• Autumn photo of Lake Clark and the Aleutian Range in Lake Clark National Park & Preserve

    Lake Clark

    National Park & Preserve Alaska

Kijik National Historic Landmark

aerial view of a river flowing into a lake, with mountains on the far side of the lake

The Kijik River, where it flows into Lake Clark

NPS Photo

The Kijik area -- which includes Kijik Lake and the portion of the Kijik River that flows between the lake and Lake Clark -- holds great cultural importance. It is a National Historic Landmark and an Archeological District, one of only three areas in Alaska with both of these designations. Kijik is also considered a "documented cultural landscape."

Kijik National Historic Landmark contains more than a dozen archeological sites, including a village abandoned at the beginning of the 20th century. The sites are affiliated with the inland Dena'ina Athabascan people, who continue to live in the Lake Clark area.

The word Kijik is an English language spelling of Qizjeh, which roughly translates to "where people gather" in Dena'ina.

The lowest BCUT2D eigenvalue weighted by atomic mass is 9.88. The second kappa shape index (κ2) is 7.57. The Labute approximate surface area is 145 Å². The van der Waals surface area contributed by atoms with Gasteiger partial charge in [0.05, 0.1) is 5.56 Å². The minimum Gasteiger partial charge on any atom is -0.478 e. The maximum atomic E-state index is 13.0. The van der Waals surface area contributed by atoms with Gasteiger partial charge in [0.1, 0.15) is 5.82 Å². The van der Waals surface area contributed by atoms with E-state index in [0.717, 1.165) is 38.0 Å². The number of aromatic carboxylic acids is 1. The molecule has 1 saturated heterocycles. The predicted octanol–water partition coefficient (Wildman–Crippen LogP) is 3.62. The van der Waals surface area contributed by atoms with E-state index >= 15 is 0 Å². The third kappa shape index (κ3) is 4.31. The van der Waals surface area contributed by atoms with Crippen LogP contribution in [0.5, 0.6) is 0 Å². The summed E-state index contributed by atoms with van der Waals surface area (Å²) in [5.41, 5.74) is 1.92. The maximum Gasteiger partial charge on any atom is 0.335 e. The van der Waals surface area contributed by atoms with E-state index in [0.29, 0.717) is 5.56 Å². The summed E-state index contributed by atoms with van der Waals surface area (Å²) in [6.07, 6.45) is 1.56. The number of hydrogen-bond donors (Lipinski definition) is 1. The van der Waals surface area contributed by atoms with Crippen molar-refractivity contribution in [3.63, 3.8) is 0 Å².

historic image of seven alaska natives in front of a rough-hewn cabin

Kijik residents in 1902. Left to right: four unidentified
people, Chief Zackar and Mary Evanoff, his son Gillie.
Mary (barely visible on end).

Photo courtesy of the Field Museum of Natural History, Chicago.

Kijik Village

Historical texts as old as 1818 mention Kijik village, but the first residents may have moved there decades earlier. The community contained many houses and, according to elders from the village of Nondalton, a Russian Orthodox church was built around 1889.

Kijik residents initially weathered a number of diseases introduced by outsiders, but following outbreaks of flu and measles between 1902 and 1909, families began to leave for Old Nondalton, Tanalian Point, or elsewhere. By 1909, residents had completely abandoned the village.

Evidence from other archeological sites in the Kijik Landmark indicates that Dena'ina people were in the Kijik area for many generations before Russian contact in the late 1700s. Scientists have tested and radio-carbon dated only a few sites in the area, leaving the duration of Dena'ina presence in the area a mystery.
 

Kijik National Historic Landmark

Kijik National Historic Landmark contains more than a dozen archeological sites, including a village abandoned at the beginning of the 20th century.

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